# What is the effect of mass on resonance amplitude?

When a system is undergoing forced oscillations, why does reducing the mass of the system cause the frequency response curve to shift downwards? I encountered this problem in a practice paper, but I can't seem to put my head around the model answer. I get that reducing the mass causes the natural frequency to increase, so the resonance frequency becomes higher, but why does the amplitude of oscillation decrease across all frequencies?

• See en.wikipedia.org/wiki/… and the solution for driven oscillators. There you see that the amplitude is damped by an exponential decrasing which is stronger if the mass is smaller. – Alpha001 Aug 11 '18 at 13:12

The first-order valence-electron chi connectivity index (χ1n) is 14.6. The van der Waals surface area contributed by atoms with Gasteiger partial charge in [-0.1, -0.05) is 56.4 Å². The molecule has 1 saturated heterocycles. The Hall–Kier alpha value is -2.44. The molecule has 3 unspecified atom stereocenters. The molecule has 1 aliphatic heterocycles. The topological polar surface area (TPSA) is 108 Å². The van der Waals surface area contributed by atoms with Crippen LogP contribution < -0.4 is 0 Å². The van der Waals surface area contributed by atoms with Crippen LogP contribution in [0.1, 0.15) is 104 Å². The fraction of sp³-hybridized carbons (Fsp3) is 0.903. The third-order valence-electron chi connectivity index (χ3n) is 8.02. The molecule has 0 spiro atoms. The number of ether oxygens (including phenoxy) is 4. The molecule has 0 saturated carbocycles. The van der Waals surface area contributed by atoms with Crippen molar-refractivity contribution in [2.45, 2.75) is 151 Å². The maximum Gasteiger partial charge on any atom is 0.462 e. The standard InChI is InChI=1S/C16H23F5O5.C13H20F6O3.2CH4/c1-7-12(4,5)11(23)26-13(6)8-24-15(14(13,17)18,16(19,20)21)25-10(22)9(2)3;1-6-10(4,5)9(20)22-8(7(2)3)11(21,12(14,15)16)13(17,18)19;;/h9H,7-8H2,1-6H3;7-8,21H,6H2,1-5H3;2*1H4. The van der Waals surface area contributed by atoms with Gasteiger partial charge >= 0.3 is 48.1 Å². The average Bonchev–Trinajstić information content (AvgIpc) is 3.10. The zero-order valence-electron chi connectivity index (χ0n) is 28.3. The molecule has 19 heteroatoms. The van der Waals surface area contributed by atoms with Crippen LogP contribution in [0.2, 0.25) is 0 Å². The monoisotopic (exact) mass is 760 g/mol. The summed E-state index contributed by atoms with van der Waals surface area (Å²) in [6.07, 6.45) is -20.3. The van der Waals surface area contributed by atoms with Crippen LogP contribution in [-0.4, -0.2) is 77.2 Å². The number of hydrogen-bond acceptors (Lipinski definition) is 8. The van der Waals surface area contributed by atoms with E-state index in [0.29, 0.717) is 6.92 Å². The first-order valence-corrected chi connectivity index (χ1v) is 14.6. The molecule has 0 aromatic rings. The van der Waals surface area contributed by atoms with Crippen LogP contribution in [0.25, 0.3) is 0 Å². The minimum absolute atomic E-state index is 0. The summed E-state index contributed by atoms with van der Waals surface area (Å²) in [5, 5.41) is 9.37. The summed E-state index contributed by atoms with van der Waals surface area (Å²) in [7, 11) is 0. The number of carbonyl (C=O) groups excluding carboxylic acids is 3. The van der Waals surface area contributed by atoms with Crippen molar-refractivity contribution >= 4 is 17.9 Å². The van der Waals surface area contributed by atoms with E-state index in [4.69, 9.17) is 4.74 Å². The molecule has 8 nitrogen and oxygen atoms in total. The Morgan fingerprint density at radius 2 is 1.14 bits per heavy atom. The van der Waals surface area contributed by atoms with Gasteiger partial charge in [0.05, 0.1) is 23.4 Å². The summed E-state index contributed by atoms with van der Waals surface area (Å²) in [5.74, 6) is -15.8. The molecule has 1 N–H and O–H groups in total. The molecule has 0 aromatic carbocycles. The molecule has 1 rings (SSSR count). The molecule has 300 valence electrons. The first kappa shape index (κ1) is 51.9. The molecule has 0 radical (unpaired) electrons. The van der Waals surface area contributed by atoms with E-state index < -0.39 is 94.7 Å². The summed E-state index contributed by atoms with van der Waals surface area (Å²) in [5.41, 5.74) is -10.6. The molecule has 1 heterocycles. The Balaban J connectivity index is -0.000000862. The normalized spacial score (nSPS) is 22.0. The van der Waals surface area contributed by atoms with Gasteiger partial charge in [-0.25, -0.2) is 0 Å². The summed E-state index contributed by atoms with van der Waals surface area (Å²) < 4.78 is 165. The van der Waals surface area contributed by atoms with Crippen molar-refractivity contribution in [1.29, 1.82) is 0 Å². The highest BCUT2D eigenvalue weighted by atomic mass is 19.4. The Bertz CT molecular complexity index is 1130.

• But what if the system is not damped? – Anonymous Aug 11 '18 at 13:19
• Look at cts.iitkgp.ac.in/home/pratik/forcednew.pdf for it. Then the amplitude $A = \frac{F}{m(\omega_0^2-\omega^2)}$ depends also on the mass $m$ and the force $F$. – Alpha001 Aug 11 '18 at 13:38
• "But what if the system is not damped?" Take the limit of the damped behavior as $b \to 0$ and make your math teacher cry. Real systems, of course always have some damping and will break if you make the driving force sufficiently large in comparison to the damping forces. – dmckee Aug 11 '18 at 15:57